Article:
For the banks, they now have sufficient reserves, and somewhere to put them to earn some interest on them. They shouldn’t have to worry too much about covering their own reserve requirements, or lending to other banks which could be perceived as too risky after what happened in ’08.

So there is no floodgate of money sitting in the banks waiting to be unleashed and igniting inflation.


How are Log Returns Different From Normal Returns?

Log returns aren’t an intuitive concept like simple arithmetic returns are. Everyone knows that if you have $1000 earning 10% over one year, then you will have $1100 after that one year is up. So why would you ever need anything different that this easy to understand concept?

Problems arise when things become more complicated,  especially with the addition of more periods (time).  The simple interest calculation that we are all familiar with is somewhat ‘inefficient’ across time because it doesn’t compound interest continuously. A log return will do just exactly that. The consequence of this is that log returns can be easily added over separate time periods while simple arithmetic returns cannot.

Arithmetic Return Example

Say you had $1000 and you achieved a return of 20% over the course of a year. You would end up with $1200 at the end of year 1. Great. What happens if you were to lose 20% the very next year?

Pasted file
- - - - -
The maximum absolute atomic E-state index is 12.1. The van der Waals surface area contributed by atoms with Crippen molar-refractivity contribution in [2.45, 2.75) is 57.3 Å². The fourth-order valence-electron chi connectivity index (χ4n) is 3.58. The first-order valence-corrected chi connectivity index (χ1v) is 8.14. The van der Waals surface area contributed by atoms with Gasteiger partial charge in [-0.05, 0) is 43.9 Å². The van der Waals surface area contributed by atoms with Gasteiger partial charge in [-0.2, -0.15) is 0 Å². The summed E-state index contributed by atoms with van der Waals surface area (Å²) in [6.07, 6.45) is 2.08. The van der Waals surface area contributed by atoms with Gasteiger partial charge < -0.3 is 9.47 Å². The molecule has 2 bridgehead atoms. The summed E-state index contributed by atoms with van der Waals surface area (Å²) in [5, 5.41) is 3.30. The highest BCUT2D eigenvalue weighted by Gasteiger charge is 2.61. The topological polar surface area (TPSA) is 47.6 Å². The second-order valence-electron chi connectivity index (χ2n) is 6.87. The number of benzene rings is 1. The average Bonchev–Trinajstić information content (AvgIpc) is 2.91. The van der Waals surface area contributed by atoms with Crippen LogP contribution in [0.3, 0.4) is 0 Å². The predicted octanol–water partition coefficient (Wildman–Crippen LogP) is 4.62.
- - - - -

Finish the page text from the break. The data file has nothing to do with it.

CodeCogsEqnarithmetic returns example

Even though you have gained 20% and then lost 20%, you will have actually realized a -4% on your original investment of $1000. This is again because of the inherent inefficiency of calculating interest arithmetically.

How are Arithmetic Returns Inefficient?

Source: https://en.wikipedia.org/wiki/Compound_interest#mediaviewer/File:Compound_Interest_with_Varying_Frequencies.svgAs you can see from the picture the simple arithmetic interest follows the curve set by the continuous logarithmic interest, but it will always be somewhat inefficient, and the gap will continue to get bigger and bigger the farther out in time one goes.

Logarithmic Return Example

Say you had the same $1000 at the beginning of year 1. If you earned 20% logarithmic interest on that money, then by the end of year 1 you would have $1221.40…

logarithmic return equation

logarithmic return example

As you can see, going up 20% and going down 20% gives you the same result. This is because the interest compounds continually into infinitely small segments.

So Why Would You Ever Need This?

Imagine you have a bunch of different trades each with a different amount of time that you plan on holding it and each with a different amount that you made on it, some big, some small, some positive, some negative, you know how it is. Using the simple Arithmetic mean, it would be an absolute nightmare to try and calculate it. With the logarithmic return, you can just calculate the return on each trade and then add them up and it will accumulate properly. Remember that +20% and -20% came out flat in the logarithmic return, but +20% and -20% came out to be a -4% loser when using the arithmetic mean.

I think its also important to note that when the returns are small, the log and arithmetic returns will be very similar, it is only when the returns get bigger that they deviate very significantly.